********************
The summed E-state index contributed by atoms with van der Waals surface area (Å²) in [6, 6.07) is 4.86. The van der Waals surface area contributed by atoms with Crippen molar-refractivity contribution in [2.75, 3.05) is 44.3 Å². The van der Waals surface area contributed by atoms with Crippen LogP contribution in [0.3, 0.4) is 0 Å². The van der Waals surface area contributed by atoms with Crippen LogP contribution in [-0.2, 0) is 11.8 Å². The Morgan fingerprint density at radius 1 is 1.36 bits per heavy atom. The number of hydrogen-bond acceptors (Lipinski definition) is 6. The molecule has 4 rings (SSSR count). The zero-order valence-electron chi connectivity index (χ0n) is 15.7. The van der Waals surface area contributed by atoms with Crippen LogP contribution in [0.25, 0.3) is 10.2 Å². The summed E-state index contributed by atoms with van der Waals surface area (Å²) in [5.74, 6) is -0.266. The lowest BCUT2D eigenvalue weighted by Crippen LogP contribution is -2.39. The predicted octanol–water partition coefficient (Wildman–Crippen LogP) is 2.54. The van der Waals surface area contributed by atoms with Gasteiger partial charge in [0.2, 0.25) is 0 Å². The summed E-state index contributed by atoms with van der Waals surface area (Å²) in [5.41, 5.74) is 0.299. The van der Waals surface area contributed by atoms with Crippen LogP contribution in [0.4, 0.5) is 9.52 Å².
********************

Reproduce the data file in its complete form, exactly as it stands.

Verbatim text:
The summed E-state index contributed by atoms with van der Waals surface area (Å²) in [6, 6.07) is 4.86. The van der Waals surface area contributed by atoms with Crippen molar-refractivity contribution in [2.75, 3.05) is 44.3 Å². The van der Waals surface area contributed by atoms with Crippen LogP contribution in [0.3, 0.4) is 0 Å². The van der Waals surface area contributed by atoms with Crippen LogP contribution in [-0.2, 0) is 11.8 Å². The Morgan fingerprint density at radius 1 is 1.36 bits per heavy atom. The number of hydrogen-bond acceptors (Lipinski definition) is 6. The molecule has 4 rings (SSSR count). The zero-order valence-electron chi connectivity index (χ0n) is 15.7. The van der Waals surface area contributed by atoms with Crippen LogP contribution in [0.25, 0.3) is 10.2 Å². The summed E-state index contributed by atoms with van der Waals surface area (Å²) in [5.74, 6) is -0.266. The lowest BCUT2D eigenvalue weighted by Crippen LogP contribution is -2.39. The predicted octanol–water partition coefficient (Wildman–Crippen LogP) is 2.54. The van der Waals surface area contributed by atoms with Gasteiger partial charge in [0.2, 0.25) is 0 Å². The summed E-state index contributed by atoms with van der Waals surface area (Å²) in [5.41, 5.74) is 0.299. The van der Waals surface area contributed by atoms with Crippen LogP contribution in [0.4, 0.5) is 9.52 Å².